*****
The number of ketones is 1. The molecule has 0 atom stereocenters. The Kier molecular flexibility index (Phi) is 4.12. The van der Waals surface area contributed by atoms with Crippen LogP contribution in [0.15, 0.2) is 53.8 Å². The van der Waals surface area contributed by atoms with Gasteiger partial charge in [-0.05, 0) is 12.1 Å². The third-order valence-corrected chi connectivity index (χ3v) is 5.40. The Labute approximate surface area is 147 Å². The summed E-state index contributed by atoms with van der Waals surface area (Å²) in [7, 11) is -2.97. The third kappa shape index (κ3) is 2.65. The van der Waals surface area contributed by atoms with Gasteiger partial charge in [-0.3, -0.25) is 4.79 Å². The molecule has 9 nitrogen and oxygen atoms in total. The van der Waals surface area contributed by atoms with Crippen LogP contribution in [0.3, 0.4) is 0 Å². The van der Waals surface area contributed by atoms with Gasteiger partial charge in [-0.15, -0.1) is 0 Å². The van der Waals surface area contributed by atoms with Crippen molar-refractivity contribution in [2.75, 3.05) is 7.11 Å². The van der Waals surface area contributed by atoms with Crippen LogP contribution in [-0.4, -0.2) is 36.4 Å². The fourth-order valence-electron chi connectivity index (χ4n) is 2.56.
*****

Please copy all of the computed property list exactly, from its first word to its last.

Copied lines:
The number of ketones is 1. The molecule has 0 atom stereocenters. The Kier molecular flexibility index (Phi) is 4.12. The van der Waals surface area contributed by atoms with Crippen LogP contribution in [0.15, 0.2) is 53.8 Å². The van der Waals surface area contributed by atoms with Gasteiger partial charge in [-0.05, 0) is 12.1 Å². The third-order valence-corrected chi connectivity index (χ3v) is 5.40. The Labute approximate surface area is 147 Å². The summed E-state index contributed by atoms with van der Waals surface area (Å²) in [7, 11) is -2.97. The third kappa shape index (κ3) is 2.65. The van der Waals surface area contributed by atoms with Gasteiger partial charge in [-0.3, -0.25) is 4.79 Å². The molecule has 9 nitrogen and oxygen atoms in total. The van der Waals surface area contributed by atoms with Crippen LogP contribution in [0.3, 0.4) is 0 Å². The van der Waals surface area contributed by atoms with Gasteiger partial charge in [-0.15, -0.1) is 0 Å². The van der Waals surface area contributed by atoms with Crippen molar-refractivity contribution in [2.75, 3.05) is 7.11 Å². The van der Waals surface area contributed by atoms with Crippen LogP contribution in [-0.4, -0.2) is 36.4 Å². The fourth-order valence-electron chi connectivity index (χ4n) is 2.56.